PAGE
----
Almost everyone will need a power of attorney at some point in their lives. A power of attorney (POA) is a legal document that allows you to name a person or an organization to manage your assets in the event that you’re unable to do so.
It’s a decision you need to make carefully, and you have several options when naming a power of attorney in Alabama. In this article, we’re looking at what a power of attorney does, and why you would need to name one.
What Is a Power of Attorney?
In Alabama, a power of attorney is someone named to act on behalf of and make decisions for the person who appointed them.
In short, this means; if for some reason you are not able to make a decision regarding your personal financial or legal issues, the person you gave power of attorney to will be able to do so on your behalf.
In legal terms, you create a relationship backed by law. You are named the ‘principal’, and the person you give POA to is the ‘agent’.
You can use POA for temporary things, such as giving someone the power to manage your financial affairs when you’re out of the country. Or, you can give someone a POA to manage your estate in the event that you become unable to do so yourself due to being incapacitated in some way.
What Can Power of Attorneys Do?
You can hand over just about any responsibility to a POA. As long as you make it clear in a legal document what you’re giving them the power to do.
Some of the common ‘powers’ or responsibilities handed over to a power of attorney are:
Handling financial matters when you’re not able to is one of the most common reasons for awarding POA to someone you trust.
A lot of people name a power of attorney to step in and make financial decisions if they fall sick and are not able to make the decisions themselves.
This can be something as simple as managing house bills in the short term until you’re back from vacation. Or, it could involve handing over a whole estate in the event that you will never be well enough to make decisions yourself.
Real Estate Decisions
Managing real estate is often a time-consuming task. Your properties and tenants will suffer if you’re suddenly not able to make decisions for yourself.
You can assign someone power of attorney to pick up managing your properties in your absence. This can save you a lot of money, as well as ensuring any tenants you have are taken care of.
If you run your own business, operations have to carry on in your absence. Otherwise, you risk losing a lot of money and potentially running into legal issues.
You can name a power of attorney to handle certain urgent day-to-day tasks when you’re not available. Or, you can give someone the power to take over operating your business if something happens to you.
It’s fairly common for people to hand over power of attorney for some of their legal matters. In this instance, you may want to choose an attorney or someone with legal experience as they’ll make informed decisions.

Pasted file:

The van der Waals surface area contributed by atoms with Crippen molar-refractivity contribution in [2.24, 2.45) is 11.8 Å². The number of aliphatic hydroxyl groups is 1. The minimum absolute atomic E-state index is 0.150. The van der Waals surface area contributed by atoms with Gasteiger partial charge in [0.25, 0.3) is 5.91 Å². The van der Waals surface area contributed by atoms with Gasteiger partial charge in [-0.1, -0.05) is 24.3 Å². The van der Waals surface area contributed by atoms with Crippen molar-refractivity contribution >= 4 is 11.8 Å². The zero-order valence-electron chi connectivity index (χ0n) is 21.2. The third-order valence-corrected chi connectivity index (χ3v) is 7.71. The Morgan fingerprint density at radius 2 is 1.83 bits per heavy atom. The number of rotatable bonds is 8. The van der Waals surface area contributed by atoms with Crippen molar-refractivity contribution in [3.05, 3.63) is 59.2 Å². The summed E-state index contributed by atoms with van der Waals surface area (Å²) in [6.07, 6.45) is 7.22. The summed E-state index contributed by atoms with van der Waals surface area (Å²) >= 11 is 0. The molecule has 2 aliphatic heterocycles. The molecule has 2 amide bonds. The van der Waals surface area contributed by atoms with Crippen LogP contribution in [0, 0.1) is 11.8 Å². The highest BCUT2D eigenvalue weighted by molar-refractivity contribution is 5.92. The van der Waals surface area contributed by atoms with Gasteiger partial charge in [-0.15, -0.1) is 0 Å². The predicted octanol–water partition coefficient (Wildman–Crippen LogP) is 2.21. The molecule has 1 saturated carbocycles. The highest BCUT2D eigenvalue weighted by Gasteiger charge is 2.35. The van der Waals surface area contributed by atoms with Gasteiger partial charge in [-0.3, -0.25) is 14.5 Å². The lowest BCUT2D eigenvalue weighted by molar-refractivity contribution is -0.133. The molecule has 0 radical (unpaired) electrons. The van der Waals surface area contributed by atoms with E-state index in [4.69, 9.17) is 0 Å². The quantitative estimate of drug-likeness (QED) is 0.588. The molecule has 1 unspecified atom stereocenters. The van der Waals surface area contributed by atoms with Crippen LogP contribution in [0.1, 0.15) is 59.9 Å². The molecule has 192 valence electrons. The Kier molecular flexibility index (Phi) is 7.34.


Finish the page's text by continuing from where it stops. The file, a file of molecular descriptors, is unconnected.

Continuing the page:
You can use a POA to help with everything from ensuring important and timely legal affairs are taken care of when you’re briefly not available. Or, you might want to assign someone the power to handle your affairs in the event that you’re no longer able to.
Why Would You Need a Power of Attorney?
You should consider naming a person as a power of attorney to manage your affairs in the event that you’re not able to.
It can be a thing of convenience, such as enabling someone to appear in person for deals when you’re busy. Or, you can think ahead and make sure someone you trust will take over your affairs if you suddenly fall ill or are incapacitated in some way.
If you don’t appoint a power of attorney, your business and personal affairs could quickly spiral out of control. In some cases, a court will step in and appoint one or more people to act on your behalf.
Therefore, it’s better you give power of attorney to someone who knows you, and you trust. A lot of people use this principal/agent relationship to help manage their affairs throughout their lives.
It’s important to be aware that a power of attorney expires when the principal dies. The power or authority to manage the principles affairs and estate after death is handed over to the executor.
How to Choose a Power of Attorney
Trust is the biggest factor when choosing power of attorney. It’s a big decision, with potentially huge implications for your loved ones.
Whether you choose a friend, family member, an attorney, or an organization, you need to be sure you can trust them to carry out your wishes and act with your best interests at heart.
You also need to choose someone willing to take on the responsibility. They need to understand what is expected of them, and they should be good at keeping accurate records.
This is a decision an attorney can help you with. But ultimately it’s going to come down to you to select someone you feel is best for the role.
About Warren Freeman Attorney At Law
If you’re considering giving power of attorney to someone in Alabama, hiring an experienced attorney will make sure the POA is lawful and you’re handing over the right powers.
Warren Freeman has more than two decade’s experience working with power of attorney cases in Alabama. He can help you fill out the forms and submit your paperwork quickly, and easily.
Call the office of Warren Freeman, Attorney at Law, today on (256) 253-3169, or contact us by filling out a form here.